Positive Thinking is Strategic

When leaders communicate their optimism, have you ever noticed it can be met with resistance or discounted as “less than” the powerful facts of doom and gloom.  

Positive Thinking.  Pollyanna.  Seeing the world through rose colored glasses.  Not being practical or realistic. 

I was having a conversation recently with a board member of an arts organization I was coaching and consulting with. He remarked that when I first arrived, they were surprised at how positive I was – especially in the face of what I was being brought in to help them address.  Some didn’t believe that I was really seeing the problems, and that I was “just a cheerleader.”  He then shared that later, as they interviewed Executive Director candidates through a search process, he learned that their problems weren’t so bad. Other organizations faced similar (and worse) challenges, and had come out of them okay.

With this additional data, he now saw the “facts” of the organization as I saw them… in a positive light.  Everything was now different to him – but nothing had changed!

What I mean by positive thinking, is quite deep and evidentiary based.  

I look for the evidencethe tangible and necessary building blocks to success that are present (in some cases there will be many, in other cases only a few) –  and then bring them into the forefront. Build upon them, leverage them, monetize them.  Create the communications and organizational systems and culture that help to support them. Reinforce the positive behaviors and create momentum around them.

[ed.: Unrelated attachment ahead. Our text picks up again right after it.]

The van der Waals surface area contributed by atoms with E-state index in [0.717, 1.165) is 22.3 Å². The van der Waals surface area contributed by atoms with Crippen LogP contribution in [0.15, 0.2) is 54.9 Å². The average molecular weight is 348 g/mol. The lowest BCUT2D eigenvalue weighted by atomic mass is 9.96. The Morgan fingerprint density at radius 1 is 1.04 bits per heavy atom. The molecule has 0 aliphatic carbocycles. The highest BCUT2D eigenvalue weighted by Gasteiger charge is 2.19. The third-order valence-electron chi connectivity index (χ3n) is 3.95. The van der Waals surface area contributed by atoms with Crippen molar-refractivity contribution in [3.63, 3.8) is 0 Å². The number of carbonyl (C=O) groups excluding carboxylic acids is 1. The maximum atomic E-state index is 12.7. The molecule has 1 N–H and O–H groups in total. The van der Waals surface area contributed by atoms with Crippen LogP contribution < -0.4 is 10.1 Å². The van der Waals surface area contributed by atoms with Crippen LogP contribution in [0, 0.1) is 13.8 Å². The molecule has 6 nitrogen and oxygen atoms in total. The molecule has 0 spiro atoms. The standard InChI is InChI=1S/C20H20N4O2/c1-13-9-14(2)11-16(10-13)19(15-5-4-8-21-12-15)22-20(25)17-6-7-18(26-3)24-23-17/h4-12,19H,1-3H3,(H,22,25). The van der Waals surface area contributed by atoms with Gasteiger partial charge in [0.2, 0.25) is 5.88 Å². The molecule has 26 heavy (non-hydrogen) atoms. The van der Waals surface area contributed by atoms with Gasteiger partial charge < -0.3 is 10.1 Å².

Find  – and then use – the positives strategically, so that you can reach your goals and others may benefit.

Whether I’m going into an organization during a time of change and transition or working with a coaching client, I look for and help them find the unique positive attributes, behaviors, and dynamics that exist, and together determine how to build upon them as we create a Next Chapter. 

In many cases, the client doesn’t see the positives. Or discounts them. At first.  

But then, they see the outcomes of this strategic approach: an uptick in individual donations, or a new confidence in the staff, or increased press coverage and multiple data points showing that (positive) momentum is building.

As you think about where your organization, or project, is going – and you’re looking at what is needed to get you there, to the successful finish line – and as you are creating the list of what needs to get done, I invite you to also create a [Positive] Inventory Checklist with your answers to the following questions:

  • What do we/I/they do well, currently? Really take time to think here.
  • Why do we need that in order to reach our goals?
  • What strategies will I use to reinforce/amplify/celebrate this good behavior/action?

I continue to find that the way to create the change that you envision, is to see and then reinforce the positive.  What’s the alternative? To focus on the downward spiral, to see the evidence of failure, to look at the data showing that what you are aiming for is not possible?

My premise is that the world needs you to be successful and thriving, and the evidence I see shows that by focusing on the positive, the strengths of what already is, creates the building blocks so critical to moving forward boldly.

It’s also a wonderful way to move through your day.

To your success!

Kathryn

Kathryn R Martin,
“Next Chapter” Coach
Leadership Transition Strategist & Professional Interim CEO

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